Generally, there are five types of pressure groups.
- Associational pressure groups are functionally specialised and articulate the interests of specific groups in the society such as management, labour, business, agriculture, etc.
- Non-associational pressure groups are based on factors like class, caste, kinship, ethnicity, religion etc., and they articulate interests irregularly and informally.
- Institutional pressure groups exist under the bureaucracy, army, corporations and departments.
- Ad hoc pressure groups are those which are formed for specific temporary demand and transitory interest which go out of existence with the accomplishment of task like groups demanding creation of a separate state, settlement of river water dispute or boundary disputes etc.
- Anomic Pressure groups are those which more or less spontaneously penetrate into the political system from the society for e. g., riots, demonstrations, violent actions etc., are the activities of anomic pressure groups.
All the five categories of interest groups are found in India. Interest groups are existing in India right from pre-independence days. There were caste-based, religion-based, trade-based and labour-based etc. interest groups in India.
Associational interest groups in India which represent the private capitals are Federation of the Indian Chamber of Commerce and Industry (FICCI) which is the largest and most influential group representing the corporate capital in India. Associated Chambers of Commerce (ASSOCHAM), Confederation of Indian Industries (CM), All India Manufacturers’Association etc, are groups which largely control and influence the government by the might of finance. All the leading news papers in India are also mostly owned by the business houses which act as the mouthpiece for various pressure groups so as to to pressurise the government.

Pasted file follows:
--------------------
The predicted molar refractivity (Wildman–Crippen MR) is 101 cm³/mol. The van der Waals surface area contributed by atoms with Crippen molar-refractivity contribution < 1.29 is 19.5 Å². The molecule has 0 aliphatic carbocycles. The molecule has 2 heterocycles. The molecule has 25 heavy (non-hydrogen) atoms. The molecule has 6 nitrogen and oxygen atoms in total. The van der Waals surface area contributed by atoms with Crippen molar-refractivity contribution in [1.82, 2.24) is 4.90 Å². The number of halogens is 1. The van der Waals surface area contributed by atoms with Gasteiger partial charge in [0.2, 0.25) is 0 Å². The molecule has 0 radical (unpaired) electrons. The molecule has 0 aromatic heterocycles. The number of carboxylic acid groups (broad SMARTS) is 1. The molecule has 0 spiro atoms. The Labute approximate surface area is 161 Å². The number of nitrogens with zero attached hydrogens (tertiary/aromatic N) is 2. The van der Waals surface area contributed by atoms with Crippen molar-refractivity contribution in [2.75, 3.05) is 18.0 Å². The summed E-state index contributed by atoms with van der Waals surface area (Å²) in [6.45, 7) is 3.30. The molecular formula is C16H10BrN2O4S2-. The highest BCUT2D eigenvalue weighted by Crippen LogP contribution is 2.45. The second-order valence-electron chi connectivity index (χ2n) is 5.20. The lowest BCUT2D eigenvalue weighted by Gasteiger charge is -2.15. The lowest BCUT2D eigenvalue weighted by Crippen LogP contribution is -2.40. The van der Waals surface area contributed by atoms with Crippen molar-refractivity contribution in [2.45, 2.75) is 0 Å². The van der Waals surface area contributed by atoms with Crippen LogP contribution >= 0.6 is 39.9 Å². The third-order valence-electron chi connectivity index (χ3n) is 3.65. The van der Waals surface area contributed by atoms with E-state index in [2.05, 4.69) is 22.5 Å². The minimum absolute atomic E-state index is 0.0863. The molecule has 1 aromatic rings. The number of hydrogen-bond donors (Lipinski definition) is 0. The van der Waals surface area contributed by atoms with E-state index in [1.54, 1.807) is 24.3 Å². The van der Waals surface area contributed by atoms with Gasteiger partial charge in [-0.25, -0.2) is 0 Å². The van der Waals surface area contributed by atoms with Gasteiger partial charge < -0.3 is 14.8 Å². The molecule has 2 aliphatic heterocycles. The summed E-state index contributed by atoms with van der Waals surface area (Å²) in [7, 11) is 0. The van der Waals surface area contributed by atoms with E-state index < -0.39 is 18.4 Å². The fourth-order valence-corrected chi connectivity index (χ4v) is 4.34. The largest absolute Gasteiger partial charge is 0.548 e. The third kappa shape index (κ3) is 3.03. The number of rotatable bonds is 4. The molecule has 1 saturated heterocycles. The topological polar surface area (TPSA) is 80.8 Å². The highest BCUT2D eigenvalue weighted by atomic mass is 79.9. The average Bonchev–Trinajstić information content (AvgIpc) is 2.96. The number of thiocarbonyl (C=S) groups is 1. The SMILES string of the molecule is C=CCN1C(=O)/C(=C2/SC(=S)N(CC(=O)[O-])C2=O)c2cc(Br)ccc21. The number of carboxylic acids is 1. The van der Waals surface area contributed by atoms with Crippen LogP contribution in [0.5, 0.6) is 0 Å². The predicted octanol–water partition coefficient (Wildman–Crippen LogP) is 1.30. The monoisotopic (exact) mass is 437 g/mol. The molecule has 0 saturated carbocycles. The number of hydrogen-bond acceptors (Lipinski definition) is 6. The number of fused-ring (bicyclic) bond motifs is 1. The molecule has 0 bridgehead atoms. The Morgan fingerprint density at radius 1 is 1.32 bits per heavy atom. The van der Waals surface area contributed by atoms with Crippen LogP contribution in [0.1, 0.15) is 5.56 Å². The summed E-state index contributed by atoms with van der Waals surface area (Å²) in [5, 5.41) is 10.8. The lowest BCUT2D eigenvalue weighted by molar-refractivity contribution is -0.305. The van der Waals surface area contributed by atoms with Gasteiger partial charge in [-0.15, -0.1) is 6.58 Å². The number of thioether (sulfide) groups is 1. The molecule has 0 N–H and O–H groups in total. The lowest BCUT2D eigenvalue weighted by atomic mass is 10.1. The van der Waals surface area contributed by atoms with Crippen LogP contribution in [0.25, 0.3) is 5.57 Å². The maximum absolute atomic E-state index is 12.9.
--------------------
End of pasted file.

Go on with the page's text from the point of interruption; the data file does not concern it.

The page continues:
Labour-based pressure groups existing in India are All India Trade Union Congress (AITUC), Indian National Trade Union Congress (INTUC), Hind Mazdoor Sabha, Bharat Mazdoor Sangh (BMS), United Trade Union Congress and Hind Mazdoor Parishad etc., which are affiliated to one party or the other. They represent the interests of the industrial labour class in India.
There are also interest groups which articulate the interests of the farmers and peasants and time to time influence the process of policy making by the Government. These are-All India Kisan Sabha, Hind Kisan Panchayat, Revolutionary Peasants Convention and Bharat Kisan Union etc.
Here, it should be noted that there are all kinds of interest groups in India but every interest group does not necessarily become a pressure group or a lobby. Mainly interest groups representing industry, business and commerce use the techniques of pressure groups.